by Bob Wickizer

Get Out There With Jesus
Bob Wickizer
Deuteronomy 18:15-20; Psalm 111; 1 Corinthians 8:1-13; Mark 1:21-28

This morning's Gospel raises the issue of Jesus' authority. This will come up again in again as we encounter Mark's gospel this year. The question people want answered is whether Jesus was really sent by God. Mark doesn't give any easy answers. In this case Jesus clearly has authority over unclean spirits. He even takes a jab at what amounts to the ordained ministry of the scribes when the gospel says ''He even teaches like one who has authority'' i.e. the scribes in this instance.

But I would like to tackle a more delicate subject about demon possession. Episcopal preachers tend to shy away from this kind of stuff I suppose because they are afraid someone will bring a poisonous snake to church to test their faith. But seriously, we encounter unclean spirits all the time in the modern world. We just don't talk about them in those terms and most of us think that we don't have any authority over them. Let's see.

It doesn't take much imagination to understand that nearly all addictions are forms of unclean spirits. Alcohol, drug and gambling addictions are scourges that have been with us since the dawn of human history. We also have addictions to work, sex, rage and shopping that can cause serious harm to individuals, families and whole communities.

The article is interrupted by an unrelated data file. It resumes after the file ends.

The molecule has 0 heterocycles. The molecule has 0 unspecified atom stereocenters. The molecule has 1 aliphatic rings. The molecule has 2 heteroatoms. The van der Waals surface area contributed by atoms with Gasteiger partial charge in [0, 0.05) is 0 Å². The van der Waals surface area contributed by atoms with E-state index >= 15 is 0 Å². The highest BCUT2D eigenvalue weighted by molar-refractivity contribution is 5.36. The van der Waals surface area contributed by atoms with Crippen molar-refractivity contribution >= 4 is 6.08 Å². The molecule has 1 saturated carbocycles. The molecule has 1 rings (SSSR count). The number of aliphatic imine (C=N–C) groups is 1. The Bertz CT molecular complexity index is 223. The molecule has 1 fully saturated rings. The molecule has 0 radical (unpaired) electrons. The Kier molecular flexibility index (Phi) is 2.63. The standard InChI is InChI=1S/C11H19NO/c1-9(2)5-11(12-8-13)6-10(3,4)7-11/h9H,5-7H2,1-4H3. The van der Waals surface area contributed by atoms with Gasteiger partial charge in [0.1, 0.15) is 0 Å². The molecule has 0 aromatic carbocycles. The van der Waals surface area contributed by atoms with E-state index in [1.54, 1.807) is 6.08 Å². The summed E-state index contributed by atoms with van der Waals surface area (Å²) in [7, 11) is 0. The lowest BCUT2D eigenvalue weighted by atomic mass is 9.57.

But what about the person addicted to an ideology where they simply refuse to acknowledge facts or information that challenges their view? Then we have teenagers addicted to their electronic gizmos; Facebook, Instagram, text messaging even that old outdated thing their parents use - you know, email. There is medical evidence that addictions cause chemical changes in our brains. These are some of the unclean spirits we see in the modern world.

But the biggest demons of all can also be classified as addictions - wealth and power. Like so many things, not everyone who is wealthy or powerful is addicted to ...

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